Dissertation definition, a written essay, treatise, or thesis, especially one written by a candidate for the degree of Doctor of Philosophy. See more.
I never had a dissertation defense. My department had abolished them sometime before I arrived as a graduate student, and I considered myself lucky compared with friends at other universities who had to endure what I imagined as a painful ordeal. So when the time came, my two faculty readers signed a form approving my dissertation, and I walked the bound manuscript over to the registrar and submitted it. That was that.
The first defense I ever attended was as a professor. Only then did I realize what I had missed. I led a dissertation committee for the 14th time recently, and for the 14th time I was filled with appreciation of the wonderful things that defenses do. The student passed, of course—failed defenses turn up in the United States about as often as hairless porcupines. But the purpose of the dissertation defense goes way beyond whether the committee turns thumbs up or thumbs down.
Dissertation Definition Of Terms
Dissertation Definition Of Terms ..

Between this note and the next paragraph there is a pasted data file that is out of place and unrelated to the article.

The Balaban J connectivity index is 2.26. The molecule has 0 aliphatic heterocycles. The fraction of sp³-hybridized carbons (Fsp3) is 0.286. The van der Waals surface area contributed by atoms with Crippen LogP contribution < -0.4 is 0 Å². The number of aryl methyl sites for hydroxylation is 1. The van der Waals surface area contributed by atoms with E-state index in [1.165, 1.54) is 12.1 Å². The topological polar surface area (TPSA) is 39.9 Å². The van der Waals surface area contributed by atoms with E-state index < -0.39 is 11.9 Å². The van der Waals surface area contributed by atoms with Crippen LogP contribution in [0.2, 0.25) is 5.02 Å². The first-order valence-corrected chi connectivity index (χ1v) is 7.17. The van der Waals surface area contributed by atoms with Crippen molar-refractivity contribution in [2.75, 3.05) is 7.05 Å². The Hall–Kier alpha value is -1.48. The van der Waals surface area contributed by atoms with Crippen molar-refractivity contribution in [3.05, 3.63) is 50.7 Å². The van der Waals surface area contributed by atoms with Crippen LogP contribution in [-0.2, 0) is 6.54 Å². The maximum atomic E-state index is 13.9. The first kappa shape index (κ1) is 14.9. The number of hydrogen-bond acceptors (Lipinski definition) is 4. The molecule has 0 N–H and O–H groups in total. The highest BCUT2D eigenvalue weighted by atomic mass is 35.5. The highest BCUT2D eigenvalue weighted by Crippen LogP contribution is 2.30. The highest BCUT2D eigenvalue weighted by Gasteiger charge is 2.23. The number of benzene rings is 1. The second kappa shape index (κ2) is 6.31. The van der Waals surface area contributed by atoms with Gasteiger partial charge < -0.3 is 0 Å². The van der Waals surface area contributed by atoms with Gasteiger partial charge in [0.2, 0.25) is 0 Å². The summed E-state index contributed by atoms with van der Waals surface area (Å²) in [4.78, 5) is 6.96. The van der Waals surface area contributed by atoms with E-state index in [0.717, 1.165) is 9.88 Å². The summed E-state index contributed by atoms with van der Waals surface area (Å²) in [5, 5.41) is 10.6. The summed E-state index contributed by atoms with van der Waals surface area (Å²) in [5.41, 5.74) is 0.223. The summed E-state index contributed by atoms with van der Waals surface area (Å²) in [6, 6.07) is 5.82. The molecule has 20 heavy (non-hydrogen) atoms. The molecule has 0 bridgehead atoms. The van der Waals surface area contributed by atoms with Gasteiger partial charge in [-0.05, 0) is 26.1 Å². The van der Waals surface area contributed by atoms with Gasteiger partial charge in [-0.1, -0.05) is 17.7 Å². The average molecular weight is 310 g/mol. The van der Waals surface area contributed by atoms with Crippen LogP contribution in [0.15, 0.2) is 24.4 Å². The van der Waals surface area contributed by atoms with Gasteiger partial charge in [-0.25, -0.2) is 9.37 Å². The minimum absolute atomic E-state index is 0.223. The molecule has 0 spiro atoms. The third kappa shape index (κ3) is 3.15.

Universities have been awarding doctorates for centuries longer than the United States has been a sovereign nation, but graduate students have been writing dissertations and defending them for only the past 200 years or so. The practice evolved in the early 19th century in Germany, where so many of the customs and procedures that guide American graduate education first saw light. As William Clark recounts in his thoroughly informative Academic Charisma and the Origins of the Research University, dissertation defenses were originally conducted in Latin. These "disputations" were held in public and open to all interested parties, a custom that survives now in the form of posted announcements in advance of scheduled dissertation defenses.A dissertation defense in the humanities and social sciences looks and feels different from its scientific counterparts. It resembles an examination in which the candidate is questioned closely about work that the faculty committee has read in advance. Although the structure—a rigorous conversation—may resemble an oral comprehensive exam, the tone departs from that earlier and more stressful ritual. The plan is not to roast candidates on a spit; they are instead gently warmed, encouraged to elaborate on what they know.In the sciences and mathematics, a dissertation defense centers on a performance by the student, who presents his or her findings in a lecture format followed by a question-and-answer session. It's essentially a teaching display, not a shooting gallery in which expert faculty marksmen fire hollow-point questions at the candidate.Graduate students walk a hard line, so it's appropriate that they not enter a dissertation defense with a fear of failure. The Harvard English professor Lawrence Buell proclaimed a widely held sentiment when he wrote to me in an e-mail that "nobody's handlers will let them walk into this event and fail."